Scientist Emma Camp Is Saving Coral Reefs, Promoting Women

Amid a global pandemic, another disaster was unfolding early this year beneath the ocean waters off the coast of Australia. Thanks to climate change, surface water temperatures across the Great Barrier Reef had hit record highs. The habitat had already suffered mass bleaching events caused by high water temperatures in 2017 and 2016, with the latter being the worst ever recorded, killing 22% of corals in the massive reef. By this April, the new damage was clear: the reef had endured the most widespread bleaching event ever recorded, as corals expelled the symbiotic algae that serve as their food source and give them their color.

With a quarter of all ocean fish depending on reefs during their life cycles, scientists say we urgently need to reduce greenhouse-gas emissions to preserve the essential habitats. “Unfortunately we aren’t acting quick enough on climate change, and that leaves a real problem for coral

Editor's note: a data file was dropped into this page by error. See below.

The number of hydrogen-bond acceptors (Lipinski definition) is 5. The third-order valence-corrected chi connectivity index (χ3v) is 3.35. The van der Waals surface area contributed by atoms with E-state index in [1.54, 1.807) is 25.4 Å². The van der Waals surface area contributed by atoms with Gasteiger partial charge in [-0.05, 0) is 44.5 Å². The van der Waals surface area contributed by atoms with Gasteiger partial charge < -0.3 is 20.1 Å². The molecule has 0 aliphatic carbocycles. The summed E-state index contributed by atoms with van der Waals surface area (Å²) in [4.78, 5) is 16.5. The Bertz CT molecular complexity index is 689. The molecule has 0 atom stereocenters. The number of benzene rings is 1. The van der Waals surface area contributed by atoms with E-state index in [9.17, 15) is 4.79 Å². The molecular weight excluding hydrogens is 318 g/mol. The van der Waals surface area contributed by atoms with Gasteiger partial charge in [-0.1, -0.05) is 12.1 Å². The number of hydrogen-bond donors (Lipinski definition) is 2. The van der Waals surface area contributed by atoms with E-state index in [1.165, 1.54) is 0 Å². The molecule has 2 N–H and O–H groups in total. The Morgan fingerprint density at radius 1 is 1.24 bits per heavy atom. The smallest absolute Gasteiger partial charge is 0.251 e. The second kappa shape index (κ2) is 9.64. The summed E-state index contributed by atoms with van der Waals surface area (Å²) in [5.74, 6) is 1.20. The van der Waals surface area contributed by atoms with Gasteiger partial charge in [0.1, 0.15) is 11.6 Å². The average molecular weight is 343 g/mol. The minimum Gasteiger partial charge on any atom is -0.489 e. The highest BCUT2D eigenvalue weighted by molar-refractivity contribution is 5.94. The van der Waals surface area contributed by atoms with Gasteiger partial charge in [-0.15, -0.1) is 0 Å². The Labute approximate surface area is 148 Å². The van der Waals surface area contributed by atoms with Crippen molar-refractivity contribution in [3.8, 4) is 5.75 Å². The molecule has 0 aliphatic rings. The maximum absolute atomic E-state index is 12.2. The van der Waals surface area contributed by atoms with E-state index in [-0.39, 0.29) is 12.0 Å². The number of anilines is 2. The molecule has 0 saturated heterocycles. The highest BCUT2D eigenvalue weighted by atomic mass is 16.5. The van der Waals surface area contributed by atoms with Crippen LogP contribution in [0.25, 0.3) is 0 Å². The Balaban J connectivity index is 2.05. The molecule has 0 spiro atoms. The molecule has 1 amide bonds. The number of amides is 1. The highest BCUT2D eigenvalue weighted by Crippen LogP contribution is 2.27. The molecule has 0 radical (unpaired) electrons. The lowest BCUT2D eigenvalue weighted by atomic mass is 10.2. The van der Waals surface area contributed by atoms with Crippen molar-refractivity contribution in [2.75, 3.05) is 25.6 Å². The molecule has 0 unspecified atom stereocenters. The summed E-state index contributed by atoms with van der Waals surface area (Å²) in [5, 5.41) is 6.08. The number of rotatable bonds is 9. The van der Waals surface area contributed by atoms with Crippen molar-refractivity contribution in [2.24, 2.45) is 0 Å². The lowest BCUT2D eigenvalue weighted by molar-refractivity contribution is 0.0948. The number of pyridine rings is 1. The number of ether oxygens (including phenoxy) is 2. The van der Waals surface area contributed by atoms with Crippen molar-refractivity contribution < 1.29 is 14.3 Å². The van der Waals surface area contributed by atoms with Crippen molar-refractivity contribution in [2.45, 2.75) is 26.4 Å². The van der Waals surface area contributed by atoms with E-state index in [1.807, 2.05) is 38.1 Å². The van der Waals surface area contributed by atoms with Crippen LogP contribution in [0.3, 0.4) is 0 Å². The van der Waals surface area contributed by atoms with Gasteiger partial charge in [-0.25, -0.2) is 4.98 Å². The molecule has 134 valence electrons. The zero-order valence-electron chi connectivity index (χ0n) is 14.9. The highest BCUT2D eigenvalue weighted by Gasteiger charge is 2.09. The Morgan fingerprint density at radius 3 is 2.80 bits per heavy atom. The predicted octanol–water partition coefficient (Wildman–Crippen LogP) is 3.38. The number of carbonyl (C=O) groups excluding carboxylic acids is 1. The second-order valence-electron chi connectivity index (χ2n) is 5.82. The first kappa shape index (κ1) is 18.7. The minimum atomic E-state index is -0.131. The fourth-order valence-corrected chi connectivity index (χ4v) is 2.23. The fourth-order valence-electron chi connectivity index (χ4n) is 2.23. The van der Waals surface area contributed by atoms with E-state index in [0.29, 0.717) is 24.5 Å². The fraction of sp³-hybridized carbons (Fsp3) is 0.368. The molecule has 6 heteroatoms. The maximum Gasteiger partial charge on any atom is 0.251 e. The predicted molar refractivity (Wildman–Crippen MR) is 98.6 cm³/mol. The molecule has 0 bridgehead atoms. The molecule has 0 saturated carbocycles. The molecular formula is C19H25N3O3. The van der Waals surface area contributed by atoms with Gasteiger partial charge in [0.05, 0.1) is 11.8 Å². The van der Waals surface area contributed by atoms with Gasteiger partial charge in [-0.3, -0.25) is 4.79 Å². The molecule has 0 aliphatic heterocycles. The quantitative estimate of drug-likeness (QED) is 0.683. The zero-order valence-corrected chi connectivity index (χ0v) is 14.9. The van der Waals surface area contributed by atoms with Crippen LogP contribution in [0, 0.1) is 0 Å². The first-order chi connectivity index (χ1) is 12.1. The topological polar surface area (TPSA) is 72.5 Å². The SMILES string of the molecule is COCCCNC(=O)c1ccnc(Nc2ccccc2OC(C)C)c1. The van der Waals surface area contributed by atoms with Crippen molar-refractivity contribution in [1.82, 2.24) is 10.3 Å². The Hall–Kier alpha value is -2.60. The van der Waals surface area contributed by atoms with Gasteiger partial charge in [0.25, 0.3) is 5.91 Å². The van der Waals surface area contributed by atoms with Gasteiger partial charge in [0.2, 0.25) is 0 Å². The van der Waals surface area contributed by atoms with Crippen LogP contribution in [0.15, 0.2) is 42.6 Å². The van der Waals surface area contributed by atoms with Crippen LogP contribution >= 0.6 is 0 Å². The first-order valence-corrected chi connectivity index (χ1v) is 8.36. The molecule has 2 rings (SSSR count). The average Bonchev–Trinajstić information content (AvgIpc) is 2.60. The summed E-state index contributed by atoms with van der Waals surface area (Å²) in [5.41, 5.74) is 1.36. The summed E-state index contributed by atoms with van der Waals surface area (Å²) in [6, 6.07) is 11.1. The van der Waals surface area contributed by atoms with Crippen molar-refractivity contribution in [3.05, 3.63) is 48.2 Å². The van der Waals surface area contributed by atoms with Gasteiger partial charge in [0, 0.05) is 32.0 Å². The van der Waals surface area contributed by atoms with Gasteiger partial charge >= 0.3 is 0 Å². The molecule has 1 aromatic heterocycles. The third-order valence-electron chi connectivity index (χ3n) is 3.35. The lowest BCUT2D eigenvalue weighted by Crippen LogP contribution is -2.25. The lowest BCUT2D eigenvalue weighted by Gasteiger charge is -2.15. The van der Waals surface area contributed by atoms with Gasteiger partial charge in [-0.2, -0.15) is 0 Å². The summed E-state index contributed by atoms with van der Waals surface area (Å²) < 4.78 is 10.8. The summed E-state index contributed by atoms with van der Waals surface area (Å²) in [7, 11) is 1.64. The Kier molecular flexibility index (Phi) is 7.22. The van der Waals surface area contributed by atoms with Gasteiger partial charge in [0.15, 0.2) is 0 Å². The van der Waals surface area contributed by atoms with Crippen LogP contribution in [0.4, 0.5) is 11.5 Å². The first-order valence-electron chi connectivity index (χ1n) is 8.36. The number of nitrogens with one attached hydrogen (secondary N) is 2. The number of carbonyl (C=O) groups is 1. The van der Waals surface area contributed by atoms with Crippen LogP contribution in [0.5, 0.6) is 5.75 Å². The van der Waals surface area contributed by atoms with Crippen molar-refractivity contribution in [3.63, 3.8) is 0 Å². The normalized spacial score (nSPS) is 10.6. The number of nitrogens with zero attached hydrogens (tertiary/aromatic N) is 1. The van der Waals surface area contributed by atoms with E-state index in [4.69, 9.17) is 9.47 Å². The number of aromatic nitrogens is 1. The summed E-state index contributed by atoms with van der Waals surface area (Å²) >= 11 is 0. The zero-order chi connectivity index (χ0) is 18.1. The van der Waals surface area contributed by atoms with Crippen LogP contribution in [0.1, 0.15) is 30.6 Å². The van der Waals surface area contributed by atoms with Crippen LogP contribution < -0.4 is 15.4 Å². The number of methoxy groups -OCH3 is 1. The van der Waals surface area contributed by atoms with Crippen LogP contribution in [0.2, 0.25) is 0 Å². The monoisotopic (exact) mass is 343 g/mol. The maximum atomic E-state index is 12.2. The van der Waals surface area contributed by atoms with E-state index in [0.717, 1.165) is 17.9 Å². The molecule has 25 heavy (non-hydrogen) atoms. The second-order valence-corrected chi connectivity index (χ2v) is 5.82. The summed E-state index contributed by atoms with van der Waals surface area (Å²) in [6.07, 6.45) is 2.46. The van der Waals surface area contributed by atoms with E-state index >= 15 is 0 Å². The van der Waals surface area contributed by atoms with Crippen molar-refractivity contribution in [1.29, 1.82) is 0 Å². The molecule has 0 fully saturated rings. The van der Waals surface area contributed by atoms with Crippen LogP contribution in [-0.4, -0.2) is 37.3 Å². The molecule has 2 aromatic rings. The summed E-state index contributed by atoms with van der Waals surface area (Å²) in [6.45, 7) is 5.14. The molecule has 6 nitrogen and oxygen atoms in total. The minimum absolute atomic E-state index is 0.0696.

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Why You Should Stop Saving Photos From iMessage, WhatsApp And Android Messages

Given you’re reading this story, the chances are that you’re somewhat cyber aware. If I was to send you a file attachment in a text message—let’s say a Word or PDF document, you’re hopefully programmed to ask a whole set of questions before opening or saving that attachment to your phone. Do I know the sender? Was I expecting the file? But what if it was just a photo—something amusing or attention-grabbing to keep or share? You can view the image within the messaging app, you can see what you’re getting, surely there’s no harm in saving it to your photo album?

If only that was the case. The fact is that a malicious image has the same capacity to damage your device and steal your data as a malicious attachment. The only difference is that it’s a more sophisticated attack, which makes it rarer. We saw the latest

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